It’s that time again when authors start thinking about their writing goals for 2018. New Year’s resolutions are a common topic of conversation, and it’s important to have dreams and desires for a new year. Maybe it’s the fresh start that you need in your writing life.
And perhaps you’ve just won NaNoWriMo or completed your draft at some point this year, but you’re putting off that monster of a task that you know must come next: revision. But a fresh new year is the perfect time for you to dream big and finally tackle that draft and turn it into a polished novel.
Maybe you’ve already set your New Year’s resolution to finally edit your draft. But did you know that only about 8% of people keep their New Year’s resolutions? That means there are 92% of people who do not keep their resolutions. What makes your resolution any different? How can you keep yourself from being one of the 92%?
1. Define Your Purpose
A big reason why most people don’t stick with their New Year’s resolutions is because they don’t have a specific purpose. It’s not enough to say, “I’m going to edit my book next year.” If that’s all you go into the New Year with, you probably won’t make it past the fourth month.
You have to start with a purpose. If you don’t already know what your purpose for your book is, grab a piece of paper or open a blank document on your computer and answer these questions to help you discover your purpose:
Why do you want to publish your book? To make money? To establish yourself as a credible source? To share the joy of reading?
What do you want to gain from publishing your book?
What would you lose if you didn’t publish your book?
Are you tired of leaving your draft to collect cyber cobwebs, locked away for no one to enjoy?
You desire to edit your book, but the key to reaching your goal is defining your “why” so that your dream is no longer an abstract idea of “editing more.” Once you know what your purpose is, grab a piece of paper or your smartphone and write down your purpose. It doesn’t have to be long. Trying to keep it focused to your one or two reasons for writing and publishing.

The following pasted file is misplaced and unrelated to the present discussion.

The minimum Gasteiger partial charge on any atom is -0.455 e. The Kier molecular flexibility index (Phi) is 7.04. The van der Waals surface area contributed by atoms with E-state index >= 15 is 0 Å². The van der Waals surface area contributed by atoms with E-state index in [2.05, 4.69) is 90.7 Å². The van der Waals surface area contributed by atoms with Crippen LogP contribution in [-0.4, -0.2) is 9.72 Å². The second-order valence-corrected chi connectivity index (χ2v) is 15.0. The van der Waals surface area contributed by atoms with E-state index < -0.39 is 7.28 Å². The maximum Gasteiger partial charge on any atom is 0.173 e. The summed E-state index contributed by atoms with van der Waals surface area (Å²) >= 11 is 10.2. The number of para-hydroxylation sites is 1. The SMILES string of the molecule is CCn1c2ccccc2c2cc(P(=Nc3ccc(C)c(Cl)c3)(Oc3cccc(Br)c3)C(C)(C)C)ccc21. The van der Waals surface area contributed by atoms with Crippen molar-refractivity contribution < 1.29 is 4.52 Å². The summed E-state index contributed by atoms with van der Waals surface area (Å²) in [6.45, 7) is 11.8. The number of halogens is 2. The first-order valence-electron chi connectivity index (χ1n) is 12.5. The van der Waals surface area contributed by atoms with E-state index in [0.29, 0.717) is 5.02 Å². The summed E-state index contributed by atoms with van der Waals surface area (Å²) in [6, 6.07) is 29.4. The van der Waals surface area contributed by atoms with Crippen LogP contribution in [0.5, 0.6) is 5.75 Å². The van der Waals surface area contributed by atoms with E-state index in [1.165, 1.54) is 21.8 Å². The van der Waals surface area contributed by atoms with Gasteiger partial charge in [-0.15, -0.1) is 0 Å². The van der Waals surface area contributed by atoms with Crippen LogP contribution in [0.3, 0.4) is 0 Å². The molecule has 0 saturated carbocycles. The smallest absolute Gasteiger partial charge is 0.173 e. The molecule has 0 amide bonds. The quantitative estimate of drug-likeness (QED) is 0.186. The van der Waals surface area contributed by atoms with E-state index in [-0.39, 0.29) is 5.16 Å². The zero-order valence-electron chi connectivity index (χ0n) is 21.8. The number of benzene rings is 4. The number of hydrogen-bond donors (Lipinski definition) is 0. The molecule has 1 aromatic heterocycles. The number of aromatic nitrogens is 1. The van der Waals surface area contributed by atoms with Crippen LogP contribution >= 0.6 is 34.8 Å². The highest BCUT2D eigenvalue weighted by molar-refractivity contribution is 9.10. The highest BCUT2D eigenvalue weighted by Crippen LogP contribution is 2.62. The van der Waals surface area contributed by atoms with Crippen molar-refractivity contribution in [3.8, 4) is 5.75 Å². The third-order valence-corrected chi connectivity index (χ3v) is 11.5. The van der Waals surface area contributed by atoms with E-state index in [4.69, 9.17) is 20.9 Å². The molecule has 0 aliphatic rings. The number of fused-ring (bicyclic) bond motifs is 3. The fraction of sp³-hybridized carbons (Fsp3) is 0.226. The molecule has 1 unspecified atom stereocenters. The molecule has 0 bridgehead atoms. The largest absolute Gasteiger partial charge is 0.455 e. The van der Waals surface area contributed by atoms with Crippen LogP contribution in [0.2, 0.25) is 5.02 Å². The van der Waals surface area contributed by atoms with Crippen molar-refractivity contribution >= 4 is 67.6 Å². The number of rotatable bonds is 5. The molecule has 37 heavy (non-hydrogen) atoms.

For example, my purpose for writing fiction books is to be able to capture on paper all the fantastic worlds and characters swirling around in my head and to be able to share the joy and wonder of reading with others like so many authors have done for me.
2. Make a Plan
Neglecting this step is the other big reason why most people don’t accomplish their New Year’s resolutions. Without a map that shows you what path to take to reach your goal, you will wander aimlessly and eventually lose your way. Setting goals and placing them strategically along your route will help you stay on track and measure your progress.
Start by brainstorming ideas for every little step that you’ll need to take to get from where your book is now to where you want it to be—published for others to read and enjoy. These goals can be anything that you would like to accomplish over the course of editing your book. One goal could be “add emotional depth to my protagonist,” and another could be “read through my draft and mark plot holes.”
Don’t spend time worrying about how you are going to do these things, in what order you should do them, or that dreaded feeling that you forgot a step entirely. Just like brainstorming ideas for a story, this is your chance to get down all the things you want to do for your manuscript, and more ideas will come as you write goals down.
Organize Your Goals
Using the brainstormed list of goals you already compiled, rearrange them in the order that they need to be accomplished. You could create large categories with sub goals or one long list. For example, your first big goal would be to reread your manuscript. A sub goal under that could be to read your manuscript looking only for long sections of dialogue with no action or description and marking those pages to revise later.